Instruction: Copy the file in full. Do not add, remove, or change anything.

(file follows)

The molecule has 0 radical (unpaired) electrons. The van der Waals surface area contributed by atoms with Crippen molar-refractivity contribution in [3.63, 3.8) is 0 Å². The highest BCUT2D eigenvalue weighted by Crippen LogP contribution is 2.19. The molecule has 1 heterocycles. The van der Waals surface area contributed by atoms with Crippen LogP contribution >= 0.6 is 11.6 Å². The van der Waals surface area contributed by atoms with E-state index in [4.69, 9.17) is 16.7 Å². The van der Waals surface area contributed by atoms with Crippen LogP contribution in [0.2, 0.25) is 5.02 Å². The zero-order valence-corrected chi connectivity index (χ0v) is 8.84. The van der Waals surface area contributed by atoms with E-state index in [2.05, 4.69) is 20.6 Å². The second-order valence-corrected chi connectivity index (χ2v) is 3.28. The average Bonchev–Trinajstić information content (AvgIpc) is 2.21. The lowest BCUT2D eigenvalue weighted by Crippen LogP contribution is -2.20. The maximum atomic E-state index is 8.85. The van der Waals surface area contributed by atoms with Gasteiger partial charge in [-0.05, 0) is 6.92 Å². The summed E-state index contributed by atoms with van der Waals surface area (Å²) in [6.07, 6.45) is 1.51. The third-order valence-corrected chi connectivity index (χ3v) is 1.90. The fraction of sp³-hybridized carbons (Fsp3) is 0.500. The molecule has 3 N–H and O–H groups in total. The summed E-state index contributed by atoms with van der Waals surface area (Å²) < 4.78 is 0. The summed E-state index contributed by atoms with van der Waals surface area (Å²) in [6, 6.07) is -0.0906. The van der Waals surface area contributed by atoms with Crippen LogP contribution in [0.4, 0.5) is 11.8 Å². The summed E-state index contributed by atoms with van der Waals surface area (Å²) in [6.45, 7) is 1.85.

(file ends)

The molecule has 0 radical (unpaired) electrons. The van der Waals surface area contributed by atoms with Crippen molar-refractivity contribution in [3.63, 3.8) is 0 Å². The highest BCUT2D eigenvalue weighted by Crippen LogP contribution is 2.19. The molecule has 1 heterocycles. The van der Waals surface area contributed by atoms with Crippen LogP contribution >= 0.6 is 11.6 Å². The van der Waals surface area contributed by atoms with E-state index in [4.69, 9.17) is 16.7 Å². The van der Waals surface area contributed by atoms with Crippen LogP contribution in [0.2, 0.25) is 5.02 Å². The zero-order valence-corrected chi connectivity index (χ0v) is 8.84. The van der Waals surface area contributed by atoms with E-state index in [2.05, 4.69) is 20.6 Å². The second-order valence-corrected chi connectivity index (χ2v) is 3.28. The average Bonchev–Trinajstić information content (AvgIpc) is 2.21. The lowest BCUT2D eigenvalue weighted by Crippen LogP contribution is -2.20. The maximum atomic E-state index is 8.85. The van der Waals surface area contributed by atoms with Gasteiger partial charge in [-0.05, 0) is 6.92 Å². The summed E-state index contributed by atoms with van der Waals surface area (Å²) in [6.07, 6.45) is 1.51. The third-order valence-corrected chi connectivity index (χ3v) is 1.90. The fraction of sp³-hybridized carbons (Fsp3) is 0.500. The molecule has 3 N–H and O–H groups in total. The summed E-state index contributed by atoms with van der Waals surface area (Å²) < 4.78 is 0. The summed E-state index contributed by atoms with van der Waals surface area (Å²) in [6, 6.07) is -0.0906. The van der Waals surface area contributed by atoms with Crippen LogP contribution in [0.4, 0.5) is 11.8 Å². The summed E-state index contributed by atoms with van der Waals surface area (Å²) in [6.45, 7) is 1.85.